Kokela added that the planned two-day strike, on a date in September still to be determined, would be held under Section 77 of the Labour Relations Act.
Furthermore, it has emerged that households are now employing some 49,000 fewer people – just as overall unemployment rises to 29%.
There are 49,000 fewer people employed in domestic environments while the beleaguered mining sector is also among the industries to have shed thousands of posts. This section gives workers the right to take part in protest action to promote or defend their socio-economic interest and be protected against dismissal and other disciplinary action.
Kokela said the union wanted the banks to consider options other than retrenchments, and to re-skill employees whose positions were at risk.
He said Standard Bank knew five years ago that it wanted to reduce its branch network but only started helping employees facing retrenchment to acquire new skills just a few months ago.
‘All that should happen is for the banks to show they have empathy and show that they are genuine. That they want to sit down and discuss how they want to save jobs,’ he said.
Standard Bank on Tuesday said it had announced in March that it would close 91 branches as it realigned its retail and business banking model to the ‘changing needs of customers’ amid rapid adoption of digital banking products and services.
This would affect some 1,200 employees.
‘Standard Bank refutes that it will retrench 6,000 employees. Standard Bank has made strides to ensure that impacted employees are absorbed into the other roles within the bank,’ spokesperson Ross Linstrom said.
The bank added that where this had not been possible, or where employees had opted not to apply for other positions within the network, it had also set aside funds to help employees acquire new skills to improve their competitiveness in the labour market, as well as entrepreneurial training.
- Meanwhile, in neighbouring Zimbabwe, more than two million people are reportedly facing starvation after a severe drought which affected food harvests, the World Food Programme has warned in a report.
The UN food agency has launched a humanitarian appeal for US$331 million to assist those affected in the southern African nation.
‘We are talking about people who truly are marching towards starvation if we are not here to help them. We are facing a drought unlike any that we have seen in a long time,’ David Beasley said while launching an aid programme in the Zimbabwean capital Harare last Tuesday.
And nearly 5.5 million people – a third of Zimbabwe’s population – will need food assistance by 2020: i.e., by next year, according to a UNICEF crisis report released as long ago as June.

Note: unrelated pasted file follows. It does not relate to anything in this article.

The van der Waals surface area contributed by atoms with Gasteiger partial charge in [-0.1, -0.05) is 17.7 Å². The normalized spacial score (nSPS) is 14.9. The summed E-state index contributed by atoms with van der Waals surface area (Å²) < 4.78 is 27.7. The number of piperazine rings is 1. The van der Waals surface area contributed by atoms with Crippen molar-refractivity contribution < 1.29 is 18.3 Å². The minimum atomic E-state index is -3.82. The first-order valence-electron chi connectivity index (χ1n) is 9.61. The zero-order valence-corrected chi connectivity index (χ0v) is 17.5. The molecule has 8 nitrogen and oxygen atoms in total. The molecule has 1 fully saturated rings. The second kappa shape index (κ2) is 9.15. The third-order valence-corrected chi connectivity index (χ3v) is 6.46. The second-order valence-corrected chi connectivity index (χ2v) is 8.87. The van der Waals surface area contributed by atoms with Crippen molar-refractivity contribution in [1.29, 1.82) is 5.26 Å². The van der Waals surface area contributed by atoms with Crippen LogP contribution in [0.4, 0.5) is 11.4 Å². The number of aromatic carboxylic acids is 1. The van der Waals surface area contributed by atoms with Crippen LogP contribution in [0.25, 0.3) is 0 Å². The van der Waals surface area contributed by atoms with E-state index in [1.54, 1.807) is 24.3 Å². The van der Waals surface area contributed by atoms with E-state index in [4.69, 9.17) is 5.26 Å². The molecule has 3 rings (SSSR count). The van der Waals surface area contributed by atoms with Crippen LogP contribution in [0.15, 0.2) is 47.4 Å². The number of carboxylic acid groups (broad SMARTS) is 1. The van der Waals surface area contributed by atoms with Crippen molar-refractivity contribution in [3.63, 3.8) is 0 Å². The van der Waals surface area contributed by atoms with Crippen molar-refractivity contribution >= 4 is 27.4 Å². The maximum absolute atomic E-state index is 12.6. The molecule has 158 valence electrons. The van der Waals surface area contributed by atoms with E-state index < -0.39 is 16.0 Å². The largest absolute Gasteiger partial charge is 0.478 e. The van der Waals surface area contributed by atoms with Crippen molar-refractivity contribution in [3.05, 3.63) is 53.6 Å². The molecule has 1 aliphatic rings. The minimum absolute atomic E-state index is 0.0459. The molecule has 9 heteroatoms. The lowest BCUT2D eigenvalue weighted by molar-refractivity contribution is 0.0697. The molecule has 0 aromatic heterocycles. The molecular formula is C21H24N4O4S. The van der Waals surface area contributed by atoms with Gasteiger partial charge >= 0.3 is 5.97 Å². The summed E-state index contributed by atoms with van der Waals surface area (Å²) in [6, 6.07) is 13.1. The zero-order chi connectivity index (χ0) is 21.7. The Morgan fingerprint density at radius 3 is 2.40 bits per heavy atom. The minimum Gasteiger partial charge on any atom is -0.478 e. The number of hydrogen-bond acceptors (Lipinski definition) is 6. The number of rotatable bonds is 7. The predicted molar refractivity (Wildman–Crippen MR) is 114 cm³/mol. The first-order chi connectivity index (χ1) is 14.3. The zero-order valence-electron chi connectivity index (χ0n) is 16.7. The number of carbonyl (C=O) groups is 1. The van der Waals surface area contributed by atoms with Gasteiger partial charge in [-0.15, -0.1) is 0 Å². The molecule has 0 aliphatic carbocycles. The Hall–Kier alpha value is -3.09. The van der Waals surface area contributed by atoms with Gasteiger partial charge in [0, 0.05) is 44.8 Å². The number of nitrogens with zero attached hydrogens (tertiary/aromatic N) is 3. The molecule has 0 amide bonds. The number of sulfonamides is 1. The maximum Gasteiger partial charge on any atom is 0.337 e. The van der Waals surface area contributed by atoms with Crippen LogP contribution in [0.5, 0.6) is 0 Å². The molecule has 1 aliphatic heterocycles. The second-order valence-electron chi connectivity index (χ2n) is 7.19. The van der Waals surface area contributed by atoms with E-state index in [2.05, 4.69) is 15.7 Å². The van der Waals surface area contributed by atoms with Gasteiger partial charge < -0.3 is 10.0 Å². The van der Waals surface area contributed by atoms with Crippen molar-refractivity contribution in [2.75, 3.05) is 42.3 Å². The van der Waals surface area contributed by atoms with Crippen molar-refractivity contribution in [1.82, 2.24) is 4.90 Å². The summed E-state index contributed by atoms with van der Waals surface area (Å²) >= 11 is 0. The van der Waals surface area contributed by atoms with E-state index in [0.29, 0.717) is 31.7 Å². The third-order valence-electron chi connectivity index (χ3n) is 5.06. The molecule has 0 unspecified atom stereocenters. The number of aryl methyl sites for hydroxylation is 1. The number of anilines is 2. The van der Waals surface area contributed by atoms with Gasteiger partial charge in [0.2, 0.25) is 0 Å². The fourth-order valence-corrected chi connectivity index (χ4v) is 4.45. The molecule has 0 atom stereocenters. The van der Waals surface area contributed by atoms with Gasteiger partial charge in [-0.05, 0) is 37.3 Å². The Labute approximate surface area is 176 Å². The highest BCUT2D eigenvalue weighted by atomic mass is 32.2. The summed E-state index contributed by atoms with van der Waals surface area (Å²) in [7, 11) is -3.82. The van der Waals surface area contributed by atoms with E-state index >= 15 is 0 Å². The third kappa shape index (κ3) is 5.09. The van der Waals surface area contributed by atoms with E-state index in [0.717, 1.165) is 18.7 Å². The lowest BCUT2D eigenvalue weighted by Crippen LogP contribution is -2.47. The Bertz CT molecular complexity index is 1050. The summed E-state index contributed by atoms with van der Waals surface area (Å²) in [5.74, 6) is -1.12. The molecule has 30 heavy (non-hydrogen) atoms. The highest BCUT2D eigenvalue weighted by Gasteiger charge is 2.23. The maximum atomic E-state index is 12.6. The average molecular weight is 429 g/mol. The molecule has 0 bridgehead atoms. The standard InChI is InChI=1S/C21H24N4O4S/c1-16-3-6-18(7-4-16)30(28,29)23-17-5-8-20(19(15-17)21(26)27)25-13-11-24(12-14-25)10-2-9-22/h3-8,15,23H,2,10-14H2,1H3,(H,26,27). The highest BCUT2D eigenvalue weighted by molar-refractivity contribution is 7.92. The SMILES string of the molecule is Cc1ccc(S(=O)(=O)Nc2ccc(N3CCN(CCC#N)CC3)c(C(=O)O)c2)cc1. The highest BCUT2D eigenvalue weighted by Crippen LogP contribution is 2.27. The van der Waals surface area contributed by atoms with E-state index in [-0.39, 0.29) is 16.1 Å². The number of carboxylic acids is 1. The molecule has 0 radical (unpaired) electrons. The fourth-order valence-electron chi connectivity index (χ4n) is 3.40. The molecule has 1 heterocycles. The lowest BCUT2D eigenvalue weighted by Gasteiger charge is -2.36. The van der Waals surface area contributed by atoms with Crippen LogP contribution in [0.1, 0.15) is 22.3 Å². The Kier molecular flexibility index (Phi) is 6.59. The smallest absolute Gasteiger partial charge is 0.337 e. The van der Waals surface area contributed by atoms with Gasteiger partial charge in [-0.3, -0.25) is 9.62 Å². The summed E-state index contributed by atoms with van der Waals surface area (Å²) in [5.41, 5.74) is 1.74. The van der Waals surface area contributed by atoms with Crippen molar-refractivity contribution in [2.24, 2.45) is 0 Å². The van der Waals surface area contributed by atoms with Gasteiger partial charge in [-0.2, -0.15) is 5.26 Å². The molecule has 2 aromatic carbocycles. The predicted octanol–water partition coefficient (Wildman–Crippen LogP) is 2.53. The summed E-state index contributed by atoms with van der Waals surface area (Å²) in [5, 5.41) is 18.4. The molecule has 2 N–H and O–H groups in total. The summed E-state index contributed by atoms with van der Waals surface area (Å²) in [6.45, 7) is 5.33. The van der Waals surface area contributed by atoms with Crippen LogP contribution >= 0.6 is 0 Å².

Zimbabwe is battling the impact of droughts that occurred between October and May, and the effect of a powerful cyclone that ripped through the eastern parts of the country.
The drought has also depleted water sources, leaving more than two million unable to access clean water in the country. Zimbabwe is also facing a crippling economic crisis that has taken a toll on the welfare of its citizens.
Roseline Marenyi, 30, a mother of two who lives in the Harare neighbourhood of Mbare told CNN she has had to cut down on daily food consumption due to rising prices.
‘Life is really getting tough. We can only afford two meals a day and this is not good for my children’s nutrition. I think we are poorer this year than any other year,’ Marenyi said.
‘Drought’ means that residents are only allowed to use the tap once a week.
And Eddie Rowe, the World Food Programme’s national director, told CNN on Tuesday that climate change challenges had worsened the food crisis.
‘The food security situation in the country has been compounded by the economic situation. This year we have more hungry Zimbabweans than ever before,’ Rowe said.
Zimbabwe declared the drought an emergency in July, and government officials warned local media that millions could go hungry across the country.
Harare resident 40-year-old firewood trader Never Mapako told reporters that he had registered his family with a local NGO giving food items.
‘I recently registered myself and my family for monthly food allowance because I can’t continue like this,’ he said. ‘It’s a desperate situation, especially for us in the urban areas,’ Mapako said.
The Zimbabwe Congress of Trade Unions have announced that, having received a mandate from members, it intends to call a two-day general strike.